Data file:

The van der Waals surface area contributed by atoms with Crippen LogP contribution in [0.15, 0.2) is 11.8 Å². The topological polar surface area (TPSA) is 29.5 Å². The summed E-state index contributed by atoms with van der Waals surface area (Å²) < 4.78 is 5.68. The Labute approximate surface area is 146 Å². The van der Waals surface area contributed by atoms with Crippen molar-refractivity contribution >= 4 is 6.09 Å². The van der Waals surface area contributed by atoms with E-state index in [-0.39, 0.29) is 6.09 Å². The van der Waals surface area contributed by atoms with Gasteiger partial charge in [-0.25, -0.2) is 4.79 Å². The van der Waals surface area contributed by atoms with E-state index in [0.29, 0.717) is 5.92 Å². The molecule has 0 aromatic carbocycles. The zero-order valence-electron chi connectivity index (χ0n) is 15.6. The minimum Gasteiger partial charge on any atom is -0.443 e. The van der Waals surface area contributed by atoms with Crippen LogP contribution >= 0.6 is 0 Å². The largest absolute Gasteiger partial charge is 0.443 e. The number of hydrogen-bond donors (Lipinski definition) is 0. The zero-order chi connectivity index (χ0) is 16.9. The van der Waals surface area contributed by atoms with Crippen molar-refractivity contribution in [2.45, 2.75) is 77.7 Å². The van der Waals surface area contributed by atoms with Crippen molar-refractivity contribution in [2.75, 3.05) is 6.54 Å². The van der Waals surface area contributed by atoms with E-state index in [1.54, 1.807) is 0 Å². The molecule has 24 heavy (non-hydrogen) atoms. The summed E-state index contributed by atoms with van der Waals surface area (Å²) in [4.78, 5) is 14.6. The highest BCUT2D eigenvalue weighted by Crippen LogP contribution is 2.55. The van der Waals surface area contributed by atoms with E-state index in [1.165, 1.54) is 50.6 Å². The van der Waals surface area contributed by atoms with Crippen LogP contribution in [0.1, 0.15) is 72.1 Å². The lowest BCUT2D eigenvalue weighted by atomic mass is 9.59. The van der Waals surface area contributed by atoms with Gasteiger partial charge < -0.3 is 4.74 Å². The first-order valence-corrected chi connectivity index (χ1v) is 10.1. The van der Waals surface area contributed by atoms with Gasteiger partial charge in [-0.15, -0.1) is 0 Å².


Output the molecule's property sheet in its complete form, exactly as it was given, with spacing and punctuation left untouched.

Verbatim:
The van der Waals surface area contributed by atoms with Crippen LogP contribution in [0.15, 0.2) is 11.8 Å². The topological polar surface area (TPSA) is 29.5 Å². The summed E-state index contributed by atoms with van der Waals surface area (Å²) < 4.78 is 5.68. The Labute approximate surface area is 146 Å². The van der Waals surface area contributed by atoms with Crippen molar-refractivity contribution >= 4 is 6.09 Å². The van der Waals surface area contributed by atoms with E-state index in [-0.39, 0.29) is 6.09 Å². The van der Waals surface area contributed by atoms with Gasteiger partial charge in [-0.25, -0.2) is 4.79 Å². The van der Waals surface area contributed by atoms with E-state index in [0.29, 0.717) is 5.92 Å². The molecule has 0 aromatic carbocycles. The zero-order valence-electron chi connectivity index (χ0n) is 15.6. The minimum Gasteiger partial charge on any atom is -0.443 e. The van der Waals surface area contributed by atoms with Crippen LogP contribution >= 0.6 is 0 Å². The largest absolute Gasteiger partial charge is 0.443 e. The number of hydrogen-bond donors (Lipinski definition) is 0. The zero-order chi connectivity index (χ0) is 16.9. The van der Waals surface area contributed by atoms with Crippen molar-refractivity contribution in [2.45, 2.75) is 77.7 Å². The van der Waals surface area contributed by atoms with Crippen molar-refractivity contribution in [2.75, 3.05) is 6.54 Å². The van der Waals surface area contributed by atoms with E-state index in [1.54, 1.807) is 0 Å². The molecule has 24 heavy (non-hydrogen) atoms. The summed E-state index contributed by atoms with van der Waals surface area (Å²) in [4.78, 5) is 14.6. The highest BCUT2D eigenvalue weighted by Crippen LogP contribution is 2.55. The van der Waals surface area contributed by atoms with E-state index in [1.165, 1.54) is 50.6 Å². The van der Waals surface area contributed by atoms with Crippen LogP contribution in [0.1, 0.15) is 72.1 Å². The lowest BCUT2D eigenvalue weighted by atomic mass is 9.59. The van der Waals surface area contributed by atoms with Gasteiger partial charge < -0.3 is 4.74 Å². The first-order valence-corrected chi connectivity index (χ1v) is 10.1. The van der Waals surface area contributed by atoms with Gasteiger partial charge in [-0.15, -0.1) is 0 Å².